After Zambrano’s passing, Cemex has new leadership
Cemex has announced two successors to the late Lorenzo Zambrano’s title as chairman and CEO of the company.
The board has unanimously appointed director Rogelio Zambrano as chairman and former EVP finance and administration Fernando Gonzalez as CEO, effective immediately.
The move came swiftly after the passing of longtime chairman and CEO Lorenzo Zambrano, who died unexpectedly on Monday during a business trip in Madrid.
“We will stay focused on creating value for all our stakeholders. Our new CEO and the whole of CEMEX’s Executive Committee have the vision, skills, and experience to do exactly that, and I am very optimistic about Cemex’s future,” said Mr. Rogelio Zambrano. “Lorenzo Zambrano’s legacy will endure and his vision and passion for excellence will continue to inspire us in the years to come.”
Rogelio Zambrano has been a member of the company’s board of directors since 1987, as well as president of the Finance Committee since 2009. He is also a member of the Advisory Board of Grupo Financiero Banamex Zona Norte, and a member of the Boards of Directors of Carza and Tecnologico de Monterrey, among others.
Gonzalez has been with the company since 1989, holding various senior management roles since in human capital, strategic planning and business development. He has led Cemex’s business in Latin America, Europe, Africa, the Middle East and Asia.
“It is a great honor and responsibility to take the lead of Cemex," said Gonzalez. "I firmly believe we have the best people in the industry, who can insure our continuing success. We have a solid business strategy, and most importantly, we provide the best building solutions and value-added products. Furthermore, we are encouraged by the positive outlook and the improving business environment in the markets where we operate.”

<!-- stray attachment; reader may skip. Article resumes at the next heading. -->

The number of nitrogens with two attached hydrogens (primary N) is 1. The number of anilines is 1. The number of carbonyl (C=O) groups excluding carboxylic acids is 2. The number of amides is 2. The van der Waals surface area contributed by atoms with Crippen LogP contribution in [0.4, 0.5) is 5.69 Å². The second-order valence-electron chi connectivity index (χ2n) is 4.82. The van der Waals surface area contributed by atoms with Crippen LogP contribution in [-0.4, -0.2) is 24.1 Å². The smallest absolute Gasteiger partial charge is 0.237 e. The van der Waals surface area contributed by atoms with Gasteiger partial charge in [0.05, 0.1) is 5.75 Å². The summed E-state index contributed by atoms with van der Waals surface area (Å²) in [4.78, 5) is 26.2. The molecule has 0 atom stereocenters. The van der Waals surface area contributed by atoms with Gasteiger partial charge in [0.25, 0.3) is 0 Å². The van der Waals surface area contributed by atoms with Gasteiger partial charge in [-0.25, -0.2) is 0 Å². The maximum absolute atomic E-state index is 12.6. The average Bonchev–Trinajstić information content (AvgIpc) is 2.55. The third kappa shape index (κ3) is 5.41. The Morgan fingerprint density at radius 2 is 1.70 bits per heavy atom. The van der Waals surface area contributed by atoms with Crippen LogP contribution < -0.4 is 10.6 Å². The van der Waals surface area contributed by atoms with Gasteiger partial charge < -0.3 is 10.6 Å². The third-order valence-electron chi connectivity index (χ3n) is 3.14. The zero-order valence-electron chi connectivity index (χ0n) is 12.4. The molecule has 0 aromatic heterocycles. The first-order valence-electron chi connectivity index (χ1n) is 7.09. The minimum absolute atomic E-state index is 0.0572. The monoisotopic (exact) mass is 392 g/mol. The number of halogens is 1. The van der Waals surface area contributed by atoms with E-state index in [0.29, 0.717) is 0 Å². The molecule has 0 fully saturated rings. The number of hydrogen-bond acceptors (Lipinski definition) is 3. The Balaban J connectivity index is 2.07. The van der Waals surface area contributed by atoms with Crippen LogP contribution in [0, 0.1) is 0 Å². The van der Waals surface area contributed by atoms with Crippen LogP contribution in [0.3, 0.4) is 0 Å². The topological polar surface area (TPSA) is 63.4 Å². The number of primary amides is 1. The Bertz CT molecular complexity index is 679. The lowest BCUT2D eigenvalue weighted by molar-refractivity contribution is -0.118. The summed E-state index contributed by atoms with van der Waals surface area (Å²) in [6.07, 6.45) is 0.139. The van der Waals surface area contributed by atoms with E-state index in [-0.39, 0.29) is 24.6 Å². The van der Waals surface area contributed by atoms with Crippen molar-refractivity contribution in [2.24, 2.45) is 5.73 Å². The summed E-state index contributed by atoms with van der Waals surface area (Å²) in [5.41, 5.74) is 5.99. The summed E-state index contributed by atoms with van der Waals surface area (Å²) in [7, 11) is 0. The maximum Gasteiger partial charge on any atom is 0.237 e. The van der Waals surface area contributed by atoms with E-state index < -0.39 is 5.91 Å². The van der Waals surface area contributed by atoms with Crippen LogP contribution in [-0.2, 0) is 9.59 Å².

Ian Armstrong, VP promotion and analysis at Evercore Casa de Bolsa, has also been appointed as an additional member of the company’s board of directors, effective immediately.
Wrigley Field paints with Benjamin Moore
Benjamin Moore has partnered up with the Chicago Cubs to become the official paint of Wrigley Field.
First off? Temporarily restoring the Marquee’s 1930s green and gold color scheme in honor of the 100th anniversary season of Wrigley Field.
"We are excited to work with the Chicago Cubs during their incredible transformation of Wrigley Field," said Dan Calkins, SVP sales at Benjamin Moore & Co. "This work will showcase a variety of Benjamin Moore premium products that will perfectly restore and elevate the beauty of the Friendly Confines, whose heritage and fan base are one of the most storied in baseball."
A ceremonial first brushstroke kicked off the project on Wednesday. The Marquee will later be painted back to its current red color, compliments of Benjamin Moore.
"It takes high-quality products and expertise to maintain a 100-year-old ballpark, which is why we’re excited to partner with Benjamin Moore as the official paint of the Chicago Cubs and Wrigley Field," said Cubs VP ballpark operations Carl Rice. "We’ll rely on Benjamin Moore’s paints to keep Wrigley Field looking its best during our centennial season and know they’ll be a tremendous asset for our future projects as well."
The organizations are offering the first 1,000 visitors the chance to win a limited-edition Chicago Cubs/Benjamin Moore tshirt, as well as contribute to painting a large baseball-themed mural.
The deal makes good for a five-year partnership between Benjamin Moore and the Cubs.
Comex suing Sherwin-Williams over botched deal
Mexican paint company Consorcio Comex is reportedly suing Sherwin-Williams over the botched deal it terminated last month, alleging that the company had not demonstrated a sufficient effort to follow through on the terms of the deal.
Sherwin-Williams drafted the stock purchase agreement last September, which stipulated that either party may terminate the deal in the event that the closing of the acquisition did not occur on or prior to March 31, 2014. Mexico’s Federal Economic Competition Commission rejected the bid twice, claiming that the acquisition would create monopoly conditions in Mexico’s paint market.
Comex is asking the International Chamber of Commerce to arbitrate the dispute, but is not indicating how much it is seeking in damages.
The deal, initially announced in November 2012, came at a price tag of $2.34 billion.